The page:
The steak dinner is $100 a person or $160 a couple, and includes a year membership to the Foundation.

Auction items include a solid chestnut wood dining table, an original oil painting of the ranch by Jo Ridge Kelly pottery, wrought-iron coat rack, handmade jewelry, Cherry wood end tables and more.

The Waynesville Council of Garden Clubs is helping with the dinner and festival that day. 828.926.1345 or 828.926.1401.

Cataloochee Ranch plants seed for mighty tree to thrive once more

A collaborative effort between The American Chestnut Foundation and the Coker family has put Cataloochee Ranch in Maggie Valley on the frontlines of the effort to reintroduce a tree that was integral to life of early settlers in Western North Carolina.

Before a devastating airborne disease arrived on U.S. soil in the early part of the 20th century, the American chestnut tree ruled more than 200 million acres of woodlands that stretched the length of the Appalachian Mountains. An estimated four billion American chestnuts grew in that range, nearly a quarter of the entire hardwood population.

The Chestnut blight—a fungus that enters the bark of damaged trees—came to the country on ornamental Chinese chestnuts. Durning the first half of the century, it wiped out nearly the entire population of American chestnuts, which had no inborn resistance to the disease.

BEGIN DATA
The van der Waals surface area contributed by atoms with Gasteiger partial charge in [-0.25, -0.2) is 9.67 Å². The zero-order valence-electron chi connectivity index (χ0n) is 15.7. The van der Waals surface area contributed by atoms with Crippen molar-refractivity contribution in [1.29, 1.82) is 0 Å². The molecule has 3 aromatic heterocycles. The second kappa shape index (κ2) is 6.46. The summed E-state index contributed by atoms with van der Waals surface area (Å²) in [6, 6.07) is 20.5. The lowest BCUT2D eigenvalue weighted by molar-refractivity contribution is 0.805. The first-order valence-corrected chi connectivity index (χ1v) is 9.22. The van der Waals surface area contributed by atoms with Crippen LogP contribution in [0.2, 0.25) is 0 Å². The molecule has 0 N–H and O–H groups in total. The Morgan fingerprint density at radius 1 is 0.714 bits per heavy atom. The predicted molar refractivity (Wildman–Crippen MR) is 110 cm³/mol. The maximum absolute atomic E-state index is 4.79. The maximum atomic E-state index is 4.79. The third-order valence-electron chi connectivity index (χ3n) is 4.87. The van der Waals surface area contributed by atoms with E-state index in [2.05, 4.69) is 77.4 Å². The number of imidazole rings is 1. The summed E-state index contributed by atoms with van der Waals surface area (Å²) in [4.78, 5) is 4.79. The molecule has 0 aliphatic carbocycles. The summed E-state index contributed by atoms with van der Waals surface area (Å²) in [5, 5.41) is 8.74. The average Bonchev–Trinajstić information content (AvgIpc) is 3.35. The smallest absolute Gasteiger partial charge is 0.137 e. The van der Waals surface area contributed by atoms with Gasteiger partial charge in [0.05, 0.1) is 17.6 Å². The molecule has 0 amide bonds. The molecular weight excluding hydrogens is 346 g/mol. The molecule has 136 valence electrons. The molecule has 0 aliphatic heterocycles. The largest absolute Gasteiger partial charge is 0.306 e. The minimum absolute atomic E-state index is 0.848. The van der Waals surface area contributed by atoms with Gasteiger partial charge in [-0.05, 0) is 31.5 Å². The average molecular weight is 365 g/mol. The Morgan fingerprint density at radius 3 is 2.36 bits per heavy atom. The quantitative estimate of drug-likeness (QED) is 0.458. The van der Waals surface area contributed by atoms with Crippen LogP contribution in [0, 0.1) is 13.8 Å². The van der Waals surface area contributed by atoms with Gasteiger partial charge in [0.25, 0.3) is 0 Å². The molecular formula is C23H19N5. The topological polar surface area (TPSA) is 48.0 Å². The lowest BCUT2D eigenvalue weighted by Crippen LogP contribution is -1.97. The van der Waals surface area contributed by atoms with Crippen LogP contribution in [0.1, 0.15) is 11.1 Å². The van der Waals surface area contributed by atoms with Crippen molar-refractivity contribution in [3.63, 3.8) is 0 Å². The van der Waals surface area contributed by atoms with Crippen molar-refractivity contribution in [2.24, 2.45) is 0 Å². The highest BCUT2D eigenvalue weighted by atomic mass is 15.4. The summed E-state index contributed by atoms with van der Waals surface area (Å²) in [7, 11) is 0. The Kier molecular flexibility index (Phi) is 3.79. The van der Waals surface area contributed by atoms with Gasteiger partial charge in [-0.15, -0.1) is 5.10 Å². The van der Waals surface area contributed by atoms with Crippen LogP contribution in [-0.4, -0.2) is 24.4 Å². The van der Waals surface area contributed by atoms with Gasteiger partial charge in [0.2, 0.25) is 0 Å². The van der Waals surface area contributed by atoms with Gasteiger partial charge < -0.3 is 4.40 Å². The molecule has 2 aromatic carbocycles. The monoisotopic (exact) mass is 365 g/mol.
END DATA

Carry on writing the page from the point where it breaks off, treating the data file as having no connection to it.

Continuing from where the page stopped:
Since 1989, The American Chestnut Foundation, a group founded by prominent plant scientists, has been working to create a blight-resistant strain of trees that retains the characteristics of the American chestnuts that once ruled the Eastern Woodlands — but has just enough of the Chinese chestnut strain to make it blight resistant. The effort began at the Foundation’s experimental farm in Meawdowbrook, Va., but as the scientists began to develop the third generation of their crossed trees, they also branched out to satellite farms that could represent the diverse terrain and climate characteristics of the American chestnut’s historic territory.

For Judy Coker, who grew up at Cataloochee Ranch when giant chestnuts still loomed on the hillsides, being involved in the reintroduction effort is special.

“It’s something you could call almost romantic,” She said. “You remember it in the past and you have all your hopes built up on the future. To be a part of it is really important.”

Judy Coker, known to most as Miss Judy, has been on the board of The American Chestnut Foundation’s Carolinas Chapter, and has passed that role on to her daughter, Judy Sutton.